Introducing the Social Sciences for Midwifery Practice makes clear the links between social, anthropological and psychological concepts, midwifery practice and women’s experience of birth. Demonstrating how empathising with women and understanding the context in which they live can affect childbirth outcomes and experiences, this evidence-based text emphasises the importance of compassionate and humane care in midwifery practice.
Exploring midwifery as an art, as well as a science, the authors collected here make the case for midwives as professionals working ‘with women’ rather than as birth technicians, taking a purely competency-based approach to practice. The book incorporates a range of pedagogical features to enhance student learning, including overall chapter aims and learning outcomes, ‘recommendations for practice’, ‘learning triggers’ to encourage the reader to delve deeper and reflect on practice, ‘application to practice’ case studies which ensure that the theory is related to contemporary practice, and a glossary of terms. The chapters cover perspectives on birth from sociology; psychology; anthropology; law; social policy and politics. Other chapters address important issues such as disability, politics and sexuality.
Outlining relevant theory from the social sciences and clearly applying it to practice, this text is an essential read for all student midwives, registered midwives and doulas.
Table of Contents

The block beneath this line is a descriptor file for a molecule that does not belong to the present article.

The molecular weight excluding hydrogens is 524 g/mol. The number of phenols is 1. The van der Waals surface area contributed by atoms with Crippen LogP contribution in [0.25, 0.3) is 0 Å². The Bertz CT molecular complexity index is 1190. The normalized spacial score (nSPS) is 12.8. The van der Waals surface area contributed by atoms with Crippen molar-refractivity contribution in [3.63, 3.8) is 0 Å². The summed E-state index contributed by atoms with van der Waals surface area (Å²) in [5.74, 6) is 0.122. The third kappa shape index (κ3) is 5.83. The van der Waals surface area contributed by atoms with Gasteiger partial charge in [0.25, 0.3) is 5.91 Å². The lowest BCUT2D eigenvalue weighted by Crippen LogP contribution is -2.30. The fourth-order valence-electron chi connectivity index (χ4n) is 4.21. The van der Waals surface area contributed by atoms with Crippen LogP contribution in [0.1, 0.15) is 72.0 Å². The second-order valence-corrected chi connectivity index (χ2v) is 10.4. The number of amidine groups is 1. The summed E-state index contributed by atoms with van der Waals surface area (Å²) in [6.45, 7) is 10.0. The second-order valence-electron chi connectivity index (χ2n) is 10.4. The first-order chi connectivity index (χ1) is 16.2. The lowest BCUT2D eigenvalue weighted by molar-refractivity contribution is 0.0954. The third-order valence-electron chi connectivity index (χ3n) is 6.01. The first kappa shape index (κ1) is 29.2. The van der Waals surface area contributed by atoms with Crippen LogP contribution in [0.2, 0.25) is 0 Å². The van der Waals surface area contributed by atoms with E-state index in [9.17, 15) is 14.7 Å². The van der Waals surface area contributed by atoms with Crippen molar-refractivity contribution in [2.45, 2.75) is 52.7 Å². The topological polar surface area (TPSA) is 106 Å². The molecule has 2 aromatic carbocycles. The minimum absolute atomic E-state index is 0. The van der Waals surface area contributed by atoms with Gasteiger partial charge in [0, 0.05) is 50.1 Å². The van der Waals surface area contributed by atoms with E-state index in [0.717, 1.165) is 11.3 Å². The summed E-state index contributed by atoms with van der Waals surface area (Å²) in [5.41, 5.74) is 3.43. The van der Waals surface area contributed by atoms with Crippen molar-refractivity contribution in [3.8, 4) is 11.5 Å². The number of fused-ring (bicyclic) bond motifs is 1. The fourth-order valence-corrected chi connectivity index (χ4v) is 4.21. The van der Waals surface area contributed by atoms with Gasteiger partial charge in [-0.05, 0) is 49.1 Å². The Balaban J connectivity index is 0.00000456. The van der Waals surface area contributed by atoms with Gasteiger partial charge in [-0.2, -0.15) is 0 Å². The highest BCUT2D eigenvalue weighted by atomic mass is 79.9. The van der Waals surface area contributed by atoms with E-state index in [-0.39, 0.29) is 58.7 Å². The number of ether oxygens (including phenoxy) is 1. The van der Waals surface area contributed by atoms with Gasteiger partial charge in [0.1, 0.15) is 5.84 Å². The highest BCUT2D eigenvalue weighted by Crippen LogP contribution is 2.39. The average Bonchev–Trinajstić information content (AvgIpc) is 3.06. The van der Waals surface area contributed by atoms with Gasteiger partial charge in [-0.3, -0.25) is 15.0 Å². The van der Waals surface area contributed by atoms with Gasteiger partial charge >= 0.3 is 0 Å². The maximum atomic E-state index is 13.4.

1. Introduction to Sociology Kate Nash 2. Application of Sociology to Midwifery Kate Nash 3. Psychology and Midwifery Practice Jane J. Weaver 4. Anthropology and Midwifery Caroline Squire 5. Conformity and Conflict in Maternity Services Christine Grabowska 6. Spirituality and Midwifery Care Louise Hunter 7. Consent, Choice and Childbirth Elizabeth Prochaska 8. Politics and Birth Patricia Lindsay 9. Social Policy for Midwives Mandie Scamell and Andy Aleszewski 10. The Women with a Disability Maxine Wallis-Redworth 11. Sexuality and Midwifery Susan Walker and Mary Stewart
Patricia Lindsay RN, RM, MSc, PGCEA, DHC did her nurse training in London then trained as a midwife. She has been a practising midwife since 1974, and a midwifery teacher since 1991. She has worked in the UK and in the Sultanate of Oman. She was Lead Midwife for Education at Anglia Ruskin University, UK, until the end of August 2014. Her doctoral thesis was on incident reporting in maternity care and she has presented posters on this topic at national and international conferences. Her interests are patient safety in maternity care, women’s mental health and support-worker training.
Ian Peate EN(G) RN DipN (Lond) RNT BEd (Hons) MA (Lond) LLM began his nursing a career in 1981 at Central Middlesex Hospital, becoming an enrolled nurse working in an intensive care unit. He later undertook three years of student nurse training at Central Middlesex and Northwick Park Hospitals, becoming a staff nurse then a charge nurse. He has worked in nurse education since 1989. His key areas of interest are nursing practice and theory, men’s health, sexual health and HIV. Ian has published widely; he is Professor of Nursing and Head of School, School of Health Studies Gibraltar and Editor in Chief, British Journal of Nursing.